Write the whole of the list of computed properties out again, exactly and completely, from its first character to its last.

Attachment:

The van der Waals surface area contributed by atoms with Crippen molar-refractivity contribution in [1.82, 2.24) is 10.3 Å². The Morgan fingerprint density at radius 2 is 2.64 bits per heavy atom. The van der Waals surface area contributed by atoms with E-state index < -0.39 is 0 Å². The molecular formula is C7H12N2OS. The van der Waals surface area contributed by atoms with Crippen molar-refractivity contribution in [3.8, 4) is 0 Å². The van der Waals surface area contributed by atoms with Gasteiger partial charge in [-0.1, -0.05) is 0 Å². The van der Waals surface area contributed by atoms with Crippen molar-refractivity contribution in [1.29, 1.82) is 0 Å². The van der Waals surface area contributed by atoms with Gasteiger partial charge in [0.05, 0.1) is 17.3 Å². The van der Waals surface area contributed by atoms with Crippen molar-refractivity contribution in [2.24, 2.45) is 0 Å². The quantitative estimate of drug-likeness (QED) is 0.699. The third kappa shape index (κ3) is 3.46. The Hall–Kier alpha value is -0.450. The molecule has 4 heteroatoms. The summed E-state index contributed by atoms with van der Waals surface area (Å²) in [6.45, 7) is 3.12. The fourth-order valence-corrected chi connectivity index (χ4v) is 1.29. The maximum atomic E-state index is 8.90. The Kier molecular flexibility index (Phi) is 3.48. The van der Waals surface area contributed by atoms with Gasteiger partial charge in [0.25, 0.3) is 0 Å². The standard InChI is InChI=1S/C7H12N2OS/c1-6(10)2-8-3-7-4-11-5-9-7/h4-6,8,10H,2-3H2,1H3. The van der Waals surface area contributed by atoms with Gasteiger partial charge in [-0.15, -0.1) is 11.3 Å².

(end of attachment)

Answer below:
The van der Waals surface area contributed by atoms with Crippen molar-refractivity contribution in [1.82, 2.24) is 10.3 Å². The Morgan fingerprint density at radius 2 is 2.64 bits per heavy atom. The van der Waals surface area contributed by atoms with E-state index < -0.39 is 0 Å². The molecular formula is C7H12N2OS. The van der Waals surface area contributed by atoms with Crippen molar-refractivity contribution in [3.8, 4) is 0 Å². The van der Waals surface area contributed by atoms with Gasteiger partial charge in [-0.1, -0.05) is 0 Å². The van der Waals surface area contributed by atoms with Crippen molar-refractivity contribution in [1.29, 1.82) is 0 Å². The van der Waals surface area contributed by atoms with Gasteiger partial charge in [0.05, 0.1) is 17.3 Å². The van der Waals surface area contributed by atoms with Crippen molar-refractivity contribution in [2.24, 2.45) is 0 Å². The quantitative estimate of drug-likeness (QED) is 0.699. The third kappa shape index (κ3) is 3.46. The Hall–Kier alpha value is -0.450. The molecule has 4 heteroatoms. The summed E-state index contributed by atoms with van der Waals surface area (Å²) in [6.45, 7) is 3.12. The fourth-order valence-corrected chi connectivity index (χ4v) is 1.29. The maximum atomic E-state index is 8.90. The Kier molecular flexibility index (Phi) is 3.48. The van der Waals surface area contributed by atoms with Gasteiger partial charge in [0.25, 0.3) is 0 Å². The standard InChI is InChI=1S/C7H12N2OS/c1-6(10)2-8-3-7-4-11-5-9-7/h4-6,8,10H,2-3H2,1H3. The van der Waals surface area contributed by atoms with Gasteiger partial charge in [-0.15, -0.1) is 11.3 Å².